Next, Barron's declared Deere & Company to be one of its top picks in 2014 after a rough 2013 for the stock with shares down 1% while the market has rallied more than 25% (as the following chart shows). As a consequence, DE now has a trailing multiple of 9.4x earnings, though earnings are expected to be lower in 2014. Nonetheless, a forward multiple of 10x is exceptionally cheap in this market. Barron's even goes as far as suggesting this is the type of stock Warren Buffett would buy. While I cannot speak for the Oracle of Omaha, I agree with Barron's that Deere is a strong buy at current levels.
In many ways, Deere is a better version of Caterpillar (CAT), though CAT has a premium 16x multiple. Caterpillar has been crushed by the dramatic slowdown in mining as commodities like copper and gold have seen dramatic price declines. Deere is not exposed to mining, instead 83% of revenues are related to agriculture while the remaining 17% are related to construction and forestry. I expect these sectors to remain comparatively strong in 2014 and beyond. We are beginning to see signs of life in the U.S. housing market, and so long as rates don't go out of control (which I do not foresee), we should see continued strength in the new home market, which will support Deere's construction business.
I continue to believe that the long-term fundamentals in the agriculture business are fantastic. As emerging markets continue to develop and millions enter the middle class, demand for food will continue to rise, which will support prices going forward. Moreover in the United States, we have seen several droughts, which have limited supply, a positive for prices. At the same time, the weather has not been so bad as to limit farmer's profitability. Farms continue to make more money than ever, and while mild price declines and lower ethanol requirements may lead to a less strong 2014, it will be a good year by historical standards:
With farmers making more than $350 billion, we should continue to see strong machinery purchases, which is a positive for Deere. Farm land remains the ultimate commodity, and as the emerging markets continue to develop, we will see incremental demand outstripping additional supply in 2015 and beyond, which is why I expect strong profits for farmers beyond 2014. A strong farming industry means strong orders for Deere equipment.
2013 has been a fantastic year for Deere with over $35 billion in sales and $9 in earnings. As a consequence, 2013 will be a tough comp for 2014, which is why I expect a mild decline to about $34 billion in sales and $8.50 in earnings before returning to growth in 2015. Given its exposure to the strong agricultural business, I think Deere is an excellent buy at 10x earnings. With strong end markets, Deere should at least trade at the same mutliple at Caterpillar, which would suggest a stock price of at least $120.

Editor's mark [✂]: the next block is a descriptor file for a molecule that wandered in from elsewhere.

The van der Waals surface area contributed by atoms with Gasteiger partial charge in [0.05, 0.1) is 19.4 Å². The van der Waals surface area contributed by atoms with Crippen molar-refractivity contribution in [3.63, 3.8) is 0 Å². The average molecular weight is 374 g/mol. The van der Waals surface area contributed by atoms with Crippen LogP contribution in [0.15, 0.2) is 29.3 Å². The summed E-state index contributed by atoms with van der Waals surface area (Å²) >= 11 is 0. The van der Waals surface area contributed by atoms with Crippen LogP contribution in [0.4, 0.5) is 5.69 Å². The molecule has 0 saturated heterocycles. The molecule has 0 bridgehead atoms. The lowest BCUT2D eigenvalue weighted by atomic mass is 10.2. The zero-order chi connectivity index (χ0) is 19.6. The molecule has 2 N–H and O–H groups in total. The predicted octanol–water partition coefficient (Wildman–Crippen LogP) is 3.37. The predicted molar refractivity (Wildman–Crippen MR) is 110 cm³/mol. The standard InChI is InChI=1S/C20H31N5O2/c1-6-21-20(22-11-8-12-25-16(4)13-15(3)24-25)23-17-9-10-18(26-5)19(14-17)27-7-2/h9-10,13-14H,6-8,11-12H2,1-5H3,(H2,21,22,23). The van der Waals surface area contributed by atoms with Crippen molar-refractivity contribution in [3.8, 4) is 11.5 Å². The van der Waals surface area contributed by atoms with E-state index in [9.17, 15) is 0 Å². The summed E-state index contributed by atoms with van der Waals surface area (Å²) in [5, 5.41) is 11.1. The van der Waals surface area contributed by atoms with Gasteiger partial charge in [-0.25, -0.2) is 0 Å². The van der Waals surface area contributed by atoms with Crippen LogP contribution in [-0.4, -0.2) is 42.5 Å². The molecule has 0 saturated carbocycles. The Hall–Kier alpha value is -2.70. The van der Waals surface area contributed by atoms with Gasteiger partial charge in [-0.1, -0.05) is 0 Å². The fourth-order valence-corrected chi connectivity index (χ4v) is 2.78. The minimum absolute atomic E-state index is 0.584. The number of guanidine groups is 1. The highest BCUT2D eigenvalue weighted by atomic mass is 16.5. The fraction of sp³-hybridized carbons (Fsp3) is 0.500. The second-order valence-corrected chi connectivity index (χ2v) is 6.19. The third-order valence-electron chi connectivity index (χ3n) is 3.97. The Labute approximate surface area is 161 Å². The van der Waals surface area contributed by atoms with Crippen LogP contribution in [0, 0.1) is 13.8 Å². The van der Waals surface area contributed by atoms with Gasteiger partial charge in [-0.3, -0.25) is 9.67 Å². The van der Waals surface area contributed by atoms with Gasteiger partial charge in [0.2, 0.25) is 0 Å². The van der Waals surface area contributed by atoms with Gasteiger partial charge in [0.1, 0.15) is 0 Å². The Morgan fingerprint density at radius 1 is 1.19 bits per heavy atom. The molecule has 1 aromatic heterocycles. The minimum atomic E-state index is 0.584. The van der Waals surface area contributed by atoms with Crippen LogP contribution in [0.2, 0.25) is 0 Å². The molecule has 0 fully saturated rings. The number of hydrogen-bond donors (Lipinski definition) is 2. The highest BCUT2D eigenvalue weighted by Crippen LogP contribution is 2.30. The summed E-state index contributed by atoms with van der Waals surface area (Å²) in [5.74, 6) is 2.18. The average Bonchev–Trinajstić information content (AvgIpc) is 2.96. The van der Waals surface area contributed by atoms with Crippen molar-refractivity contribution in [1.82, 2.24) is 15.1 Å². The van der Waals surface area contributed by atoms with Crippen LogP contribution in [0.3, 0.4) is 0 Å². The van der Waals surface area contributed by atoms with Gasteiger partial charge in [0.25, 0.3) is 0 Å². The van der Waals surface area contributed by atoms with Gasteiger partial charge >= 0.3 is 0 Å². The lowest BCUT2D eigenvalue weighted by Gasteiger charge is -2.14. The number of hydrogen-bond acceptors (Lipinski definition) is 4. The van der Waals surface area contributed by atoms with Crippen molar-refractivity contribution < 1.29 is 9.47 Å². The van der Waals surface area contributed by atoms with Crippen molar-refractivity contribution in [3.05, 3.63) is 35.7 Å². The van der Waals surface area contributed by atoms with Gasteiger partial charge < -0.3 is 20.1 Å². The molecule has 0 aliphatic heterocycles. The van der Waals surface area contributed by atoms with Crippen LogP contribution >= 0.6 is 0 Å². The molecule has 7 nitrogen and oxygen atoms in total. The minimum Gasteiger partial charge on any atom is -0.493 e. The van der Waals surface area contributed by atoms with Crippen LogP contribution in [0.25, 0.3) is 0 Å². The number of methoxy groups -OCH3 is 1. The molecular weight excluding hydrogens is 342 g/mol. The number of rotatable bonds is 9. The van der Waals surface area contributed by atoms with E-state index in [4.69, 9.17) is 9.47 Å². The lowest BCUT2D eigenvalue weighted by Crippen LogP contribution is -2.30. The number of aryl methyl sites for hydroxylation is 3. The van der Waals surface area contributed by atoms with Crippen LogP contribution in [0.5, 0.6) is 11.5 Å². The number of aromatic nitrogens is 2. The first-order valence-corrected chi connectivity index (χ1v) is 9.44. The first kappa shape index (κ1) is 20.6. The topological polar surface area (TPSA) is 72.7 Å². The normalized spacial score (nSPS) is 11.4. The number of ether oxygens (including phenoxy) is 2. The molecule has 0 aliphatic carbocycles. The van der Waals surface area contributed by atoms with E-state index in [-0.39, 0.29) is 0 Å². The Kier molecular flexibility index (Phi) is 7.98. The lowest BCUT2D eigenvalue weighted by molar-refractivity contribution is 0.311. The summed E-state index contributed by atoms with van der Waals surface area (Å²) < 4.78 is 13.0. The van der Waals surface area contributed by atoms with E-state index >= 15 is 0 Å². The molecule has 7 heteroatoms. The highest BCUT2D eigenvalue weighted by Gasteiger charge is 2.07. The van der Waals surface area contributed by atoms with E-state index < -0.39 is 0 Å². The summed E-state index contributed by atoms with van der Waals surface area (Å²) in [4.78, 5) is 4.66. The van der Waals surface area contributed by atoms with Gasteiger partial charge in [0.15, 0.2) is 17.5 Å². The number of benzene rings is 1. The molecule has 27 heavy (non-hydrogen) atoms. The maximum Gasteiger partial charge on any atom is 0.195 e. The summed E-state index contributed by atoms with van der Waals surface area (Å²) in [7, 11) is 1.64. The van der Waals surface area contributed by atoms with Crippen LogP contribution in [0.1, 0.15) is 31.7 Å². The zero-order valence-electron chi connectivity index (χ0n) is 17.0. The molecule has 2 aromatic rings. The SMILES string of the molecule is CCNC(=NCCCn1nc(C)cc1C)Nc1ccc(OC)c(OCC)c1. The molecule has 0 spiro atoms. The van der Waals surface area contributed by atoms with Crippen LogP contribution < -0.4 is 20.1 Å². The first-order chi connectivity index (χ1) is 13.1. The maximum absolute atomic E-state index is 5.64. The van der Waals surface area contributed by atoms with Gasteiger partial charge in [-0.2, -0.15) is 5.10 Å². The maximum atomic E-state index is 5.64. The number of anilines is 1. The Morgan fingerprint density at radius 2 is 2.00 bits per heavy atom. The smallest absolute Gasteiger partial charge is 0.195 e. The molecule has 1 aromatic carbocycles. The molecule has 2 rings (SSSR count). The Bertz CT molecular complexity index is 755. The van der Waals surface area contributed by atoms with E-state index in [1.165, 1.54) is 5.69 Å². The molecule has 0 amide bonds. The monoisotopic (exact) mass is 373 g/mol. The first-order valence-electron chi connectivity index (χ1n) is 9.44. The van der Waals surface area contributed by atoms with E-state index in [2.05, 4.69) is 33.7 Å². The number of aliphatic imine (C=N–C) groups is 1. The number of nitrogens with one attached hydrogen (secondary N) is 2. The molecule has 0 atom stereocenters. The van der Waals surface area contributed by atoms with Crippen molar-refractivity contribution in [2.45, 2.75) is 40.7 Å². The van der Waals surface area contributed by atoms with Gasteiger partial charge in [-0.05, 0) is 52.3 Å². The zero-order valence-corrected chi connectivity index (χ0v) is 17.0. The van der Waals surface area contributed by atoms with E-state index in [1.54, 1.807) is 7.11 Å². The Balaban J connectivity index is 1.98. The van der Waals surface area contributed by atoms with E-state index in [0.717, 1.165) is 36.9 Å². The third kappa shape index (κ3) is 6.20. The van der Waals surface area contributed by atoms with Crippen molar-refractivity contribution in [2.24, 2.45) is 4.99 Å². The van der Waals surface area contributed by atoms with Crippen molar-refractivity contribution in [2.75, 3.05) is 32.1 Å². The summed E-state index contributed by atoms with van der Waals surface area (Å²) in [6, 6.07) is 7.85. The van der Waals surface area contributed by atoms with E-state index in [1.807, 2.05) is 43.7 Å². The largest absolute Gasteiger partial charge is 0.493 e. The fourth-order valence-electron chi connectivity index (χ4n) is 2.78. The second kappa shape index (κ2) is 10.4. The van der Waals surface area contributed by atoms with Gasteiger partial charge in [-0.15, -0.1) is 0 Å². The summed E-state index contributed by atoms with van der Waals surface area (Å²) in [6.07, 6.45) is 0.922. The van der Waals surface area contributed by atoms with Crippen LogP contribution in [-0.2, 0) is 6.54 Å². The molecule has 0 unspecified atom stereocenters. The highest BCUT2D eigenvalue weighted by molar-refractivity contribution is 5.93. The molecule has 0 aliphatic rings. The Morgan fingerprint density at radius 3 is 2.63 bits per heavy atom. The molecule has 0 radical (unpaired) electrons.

In addition to strong fundamentals, Deere has become increasingly shareholder friendly over the past decade, returning about 58% of net cash to shareholders. This has been an accelerating trend with an 82% increase in the dividend since 2010. The company just last week added $8 billion to its existing share buyback program (release here). The previous program had $1 billion left, giving the company a total authorization of $9 billion. The last program was initiated in 2008, though repurchases did not really begin until 2009, due to the financial crisis. As a consequence, I would look for this plan to be executed over 4-5 years.
I would expect the company to repurchase about $2 billion in shares every year, or 6% of its current market capitalization. This plan will provide support for the share price and hasten the pace of EPS growth noticeably with an ever lower share count. Even if you assumed an average purchase price 25% above current levels, Deere will be repurchasing over 21% of outstanding shares over the next 4-5 years, which will provide tremendous value for existing shareholders. With a solid 2.4% dividend yield and accelerating share buybacks, Deere is an excellent buy on capital returns alone.
Therefore, I am in agreement with Barron's over its recommendation to buy shares of John Deere. With a focus on agriculture, Deere will outpace fellow equipment makers like Caterpillar, which are exposed to metals and mining. I expect Deere to earn $8.50 next year and $8.75-$9.00 in 2015, giving the company a very reasonable 10x multiple. Moreover, shareholder friendly management will keep returning cash to shareholders, which will increase share appreciation. Deere has at least 30% upside from here and is a great addition to your portfolio in 2014.